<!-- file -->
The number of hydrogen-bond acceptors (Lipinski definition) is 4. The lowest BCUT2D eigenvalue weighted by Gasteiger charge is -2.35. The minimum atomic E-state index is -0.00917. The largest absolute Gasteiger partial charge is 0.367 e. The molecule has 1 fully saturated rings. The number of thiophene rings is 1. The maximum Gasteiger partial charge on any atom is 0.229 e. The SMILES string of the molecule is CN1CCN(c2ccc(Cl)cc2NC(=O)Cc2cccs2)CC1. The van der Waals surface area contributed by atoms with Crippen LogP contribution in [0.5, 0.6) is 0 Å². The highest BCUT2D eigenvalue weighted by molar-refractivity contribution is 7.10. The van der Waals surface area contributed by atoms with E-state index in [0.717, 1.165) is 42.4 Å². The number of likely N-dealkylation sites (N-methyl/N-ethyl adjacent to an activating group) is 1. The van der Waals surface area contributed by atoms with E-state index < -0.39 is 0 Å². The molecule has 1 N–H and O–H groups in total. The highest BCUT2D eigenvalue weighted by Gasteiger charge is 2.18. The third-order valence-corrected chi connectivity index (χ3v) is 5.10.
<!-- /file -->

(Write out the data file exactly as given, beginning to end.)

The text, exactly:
The number of hydrogen-bond acceptors (Lipinski definition) is 4. The lowest BCUT2D eigenvalue weighted by Gasteiger charge is -2.35. The minimum atomic E-state index is -0.00917. The largest absolute Gasteiger partial charge is 0.367 e. The molecule has 1 fully saturated rings. The number of thiophene rings is 1. The maximum Gasteiger partial charge on any atom is 0.229 e. The SMILES string of the molecule is CN1CCN(c2ccc(Cl)cc2NC(=O)Cc2cccs2)CC1. The van der Waals surface area contributed by atoms with Crippen LogP contribution in [0.5, 0.6) is 0 Å². The highest BCUT2D eigenvalue weighted by molar-refractivity contribution is 7.10. The van der Waals surface area contributed by atoms with E-state index in [0.717, 1.165) is 42.4 Å². The number of likely N-dealkylation sites (N-methyl/N-ethyl adjacent to an activating group) is 1. The van der Waals surface area contributed by atoms with E-state index < -0.39 is 0 Å². The molecule has 1 N–H and O–H groups in total. The highest BCUT2D eigenvalue weighted by Gasteiger charge is 2.18. The third-order valence-corrected chi connectivity index (χ3v) is 5.10.